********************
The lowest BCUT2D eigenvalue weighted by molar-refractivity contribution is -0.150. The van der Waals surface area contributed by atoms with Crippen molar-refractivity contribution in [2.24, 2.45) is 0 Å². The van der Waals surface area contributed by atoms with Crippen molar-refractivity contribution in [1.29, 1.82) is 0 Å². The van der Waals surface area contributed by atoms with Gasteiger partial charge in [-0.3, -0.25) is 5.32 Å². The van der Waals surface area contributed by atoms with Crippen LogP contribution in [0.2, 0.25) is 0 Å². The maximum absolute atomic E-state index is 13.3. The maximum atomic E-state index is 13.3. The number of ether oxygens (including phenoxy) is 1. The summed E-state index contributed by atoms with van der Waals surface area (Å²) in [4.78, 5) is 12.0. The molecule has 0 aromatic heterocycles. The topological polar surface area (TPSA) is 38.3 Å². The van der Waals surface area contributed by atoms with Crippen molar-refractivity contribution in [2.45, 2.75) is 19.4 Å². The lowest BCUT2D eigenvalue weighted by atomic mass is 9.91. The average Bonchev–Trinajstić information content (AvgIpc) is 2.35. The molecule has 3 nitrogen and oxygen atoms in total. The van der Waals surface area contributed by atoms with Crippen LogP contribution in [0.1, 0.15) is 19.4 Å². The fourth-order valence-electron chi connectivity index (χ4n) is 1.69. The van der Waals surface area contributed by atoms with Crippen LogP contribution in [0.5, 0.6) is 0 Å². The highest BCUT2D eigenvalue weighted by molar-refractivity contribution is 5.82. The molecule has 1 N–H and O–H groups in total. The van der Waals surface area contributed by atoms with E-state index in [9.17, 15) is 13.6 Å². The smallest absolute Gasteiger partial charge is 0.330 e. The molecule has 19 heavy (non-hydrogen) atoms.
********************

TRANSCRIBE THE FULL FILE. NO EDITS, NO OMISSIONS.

The lowest BCUT2D eigenvalue weighted by molar-refractivity contribution is -0.150. The van der Waals surface area contributed by atoms with Crippen molar-refractivity contribution in [2.24, 2.45) is 0 Å². The van der Waals surface area contributed by atoms with Crippen molar-refractivity contribution in [1.29, 1.82) is 0 Å². The van der Waals surface area contributed by atoms with Gasteiger partial charge in [-0.3, -0.25) is 5.32 Å². The van der Waals surface area contributed by atoms with Crippen LogP contribution in [0.2, 0.25) is 0 Å². The maximum absolute atomic E-state index is 13.3. The maximum atomic E-state index is 13.3. The number of ether oxygens (including phenoxy) is 1. The summed E-state index contributed by atoms with van der Waals surface area (Å²) in [4.78, 5) is 12.0. The molecule has 0 aromatic heterocycles. The topological polar surface area (TPSA) is 38.3 Å². The van der Waals surface area contributed by atoms with Crippen molar-refractivity contribution in [2.45, 2.75) is 19.4 Å². The lowest BCUT2D eigenvalue weighted by atomic mass is 9.91. The average Bonchev–Trinajstić information content (AvgIpc) is 2.35. The molecule has 3 nitrogen and oxygen atoms in total. The van der Waals surface area contributed by atoms with Crippen LogP contribution in [0.1, 0.15) is 19.4 Å². The fourth-order valence-electron chi connectivity index (χ4n) is 1.69. The van der Waals surface area contributed by atoms with Crippen LogP contribution in [0.5, 0.6) is 0 Å². The highest BCUT2D eigenvalue weighted by molar-refractivity contribution is 5.82. The molecule has 1 N–H and O–H groups in total. The van der Waals surface area contributed by atoms with E-state index in [9.17, 15) is 13.6 Å². The smallest absolute Gasteiger partial charge is 0.330 e. The molecule has 19 heavy (non-hydrogen) atoms.